Hostname: page-component-758b78586c-t6tmf Total loading time: 0 Render date: 2023-11-29T18:13:50.591Z Has data issue: false Feature Flags: { "corePageComponentGetUserInfoFromSharedSession": true, "coreDisableEcommerce": false, "useRatesEcommerce": true } hasContentIssue false

Estimates of metabolic adaptation in women living in developing countries: technical limitations

Published online by Cambridge University Press:  31 July 2008

C. J. K. Henry
Affiliation:
School of Biological and Molecular Sciences, Oxford Polytechnic, and Centre for Human Nutrition, London School of Hygiene and Tropical Medicine

Summary

The measurement of food intake has long been used to describe ‘adaptation’ to low energy intakes in certain tropical peoples. However, the methods available to quantify food intake are unlikely to reflect accurately real energy intakes in free living peoples. Alternatively, estimating energy expenditure shows some promise—particularly the measurement of basal metabolic rate (BMR). The BMR may be measured effectively in males, but females show wide intra-individual variation in BMR during their menstrual cycle, which makes BMR measurements more difficult to interpret in the context of adaptation. The use of double-labelled water may be the only method suitable to quantify and define ‘adaptation’ to low intakes in women.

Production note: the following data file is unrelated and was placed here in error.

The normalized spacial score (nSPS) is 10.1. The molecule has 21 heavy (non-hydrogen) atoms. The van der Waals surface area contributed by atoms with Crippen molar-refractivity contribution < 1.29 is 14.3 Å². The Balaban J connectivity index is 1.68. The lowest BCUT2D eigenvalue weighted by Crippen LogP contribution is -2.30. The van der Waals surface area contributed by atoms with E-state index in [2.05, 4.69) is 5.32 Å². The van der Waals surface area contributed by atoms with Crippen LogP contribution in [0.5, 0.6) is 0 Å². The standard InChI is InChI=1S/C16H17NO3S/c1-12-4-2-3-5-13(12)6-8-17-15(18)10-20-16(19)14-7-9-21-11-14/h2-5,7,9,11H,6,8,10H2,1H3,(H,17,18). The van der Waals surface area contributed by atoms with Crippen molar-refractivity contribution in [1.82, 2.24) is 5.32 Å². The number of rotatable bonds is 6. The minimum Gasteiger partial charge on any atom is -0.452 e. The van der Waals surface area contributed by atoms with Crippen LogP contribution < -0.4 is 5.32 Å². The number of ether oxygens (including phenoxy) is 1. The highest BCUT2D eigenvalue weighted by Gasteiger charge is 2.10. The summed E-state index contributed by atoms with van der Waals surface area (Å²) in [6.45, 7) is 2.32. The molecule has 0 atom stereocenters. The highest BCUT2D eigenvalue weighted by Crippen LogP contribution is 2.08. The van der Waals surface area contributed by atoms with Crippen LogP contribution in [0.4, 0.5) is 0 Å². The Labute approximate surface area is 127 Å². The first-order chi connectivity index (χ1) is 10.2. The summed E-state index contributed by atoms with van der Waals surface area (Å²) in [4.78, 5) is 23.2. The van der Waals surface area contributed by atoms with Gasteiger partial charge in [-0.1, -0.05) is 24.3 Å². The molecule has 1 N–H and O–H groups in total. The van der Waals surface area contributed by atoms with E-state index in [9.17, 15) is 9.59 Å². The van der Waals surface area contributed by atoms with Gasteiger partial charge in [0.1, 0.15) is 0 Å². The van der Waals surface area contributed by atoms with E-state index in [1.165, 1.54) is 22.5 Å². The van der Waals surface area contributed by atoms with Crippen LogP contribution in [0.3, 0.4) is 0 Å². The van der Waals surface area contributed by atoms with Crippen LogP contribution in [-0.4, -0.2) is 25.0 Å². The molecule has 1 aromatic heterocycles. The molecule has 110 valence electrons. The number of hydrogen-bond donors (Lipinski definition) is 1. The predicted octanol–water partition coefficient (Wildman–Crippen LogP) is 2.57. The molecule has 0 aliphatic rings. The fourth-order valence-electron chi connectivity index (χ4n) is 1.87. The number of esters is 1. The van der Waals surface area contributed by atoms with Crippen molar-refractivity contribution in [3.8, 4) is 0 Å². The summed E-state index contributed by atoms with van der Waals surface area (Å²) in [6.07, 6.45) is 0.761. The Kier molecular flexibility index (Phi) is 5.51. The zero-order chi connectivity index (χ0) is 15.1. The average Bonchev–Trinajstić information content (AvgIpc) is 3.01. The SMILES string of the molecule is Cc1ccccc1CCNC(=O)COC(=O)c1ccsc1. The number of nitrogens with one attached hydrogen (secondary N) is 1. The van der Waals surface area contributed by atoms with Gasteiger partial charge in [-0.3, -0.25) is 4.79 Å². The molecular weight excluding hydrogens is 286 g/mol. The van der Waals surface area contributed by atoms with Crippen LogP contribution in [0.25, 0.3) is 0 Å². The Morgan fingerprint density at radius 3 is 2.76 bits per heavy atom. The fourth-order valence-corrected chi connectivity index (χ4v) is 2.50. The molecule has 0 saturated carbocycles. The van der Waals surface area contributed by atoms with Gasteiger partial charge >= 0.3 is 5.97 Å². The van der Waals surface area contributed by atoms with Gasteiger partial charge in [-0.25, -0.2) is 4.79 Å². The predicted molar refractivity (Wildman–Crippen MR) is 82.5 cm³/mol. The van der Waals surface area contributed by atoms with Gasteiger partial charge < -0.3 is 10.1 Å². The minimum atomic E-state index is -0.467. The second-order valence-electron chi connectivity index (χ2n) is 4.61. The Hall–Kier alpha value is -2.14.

Type
Research Article
Copyright
Copyright © Cambridge University Press 1992

Access options

Get access to the full version of this content by using one of the access options below. (Log in options will check for institutional or personal access. Content may require purchase if you do not have access.)

References

Benedict, F. G. (1919) A Study of Prolonged Fasting. Publication No. 203, Carnegie Institute of Washington, Boston.Google Scholar
Durnin, J. V. G. A. (1979) Energy balance in man with particular reference to low intakes. Bibl. Nutr. Dieta. 27, 1.Google Scholar
FAO/WHO (1973) Expert Committee on Energy and Protein Requirements. FAO Nutrition Report Series No. 52, FAO, Rome.Google Scholar
FAO/WHO/UNU (1985) Energy and protein requirements. Report of a Joint FAO/WHO/UNU Expert Consultation. Tech. Rep. Ser. Wld Hlth Org. 724.Google Scholar
Henry, C. J. K., Hayter, J. & Rees, D. G. (1989) The constancy of basal metabolic rate in free living subjects. Eur. J. clin. Nutr. 43, 727.Google Scholar
Henry, C. J. K. & Rees, D. G. (1991) New predictive equations for the estimation of basal metabolic rate in tropical peoples. Eur. J. clin. Nutr. 45, 177.Google Scholar
James, W. P. T. & Shetty, P. S. (1982) Metabolic adaptation and energy requirements in developing countries. Hum. Nutr. Clin. Nutr. 36C, 331.Google Scholar
Keys, A., Brozek, J., Henschel, A., Mickelsen, O., Taylor, H. L. (1950) Biology of Human Starvation. University of Minnesota Press, Minneapolis.Google Scholar
Kleitman, N. (1926) Basal metabolic rate in starvation. Am. J. Physiol. 77, 233.Google Scholar
Marr, J. (1971) Individual dietary surveys: purposes and methods. Wld Rev. Nutr. Diet. 13, 105.Google Scholar
Miller, D. S. & Payne, D. R. (1959) A ballistic bomb calorimeter. Br. J. Nutr. 13, 501.Google Scholar
Schofield, W., Schofield, E. D. & James, W. P. T. (1985) Predicting basal metabolic rate, new standards and review of previous work. Hum. Nutr. Clin. Nutr. 39C (Suppl.), 5.Google Scholar
Takahira, H. (1925) Report from the Metabolic Laboratory, p. 63. Imperial Government Institute for Nutrition, Tokyo.Google Scholar
Waterlow, J. C. (1986) Metabolic adaptation to low intakes of energy and protein. Ann. Rev. Nutr. 6, 4.Google Scholar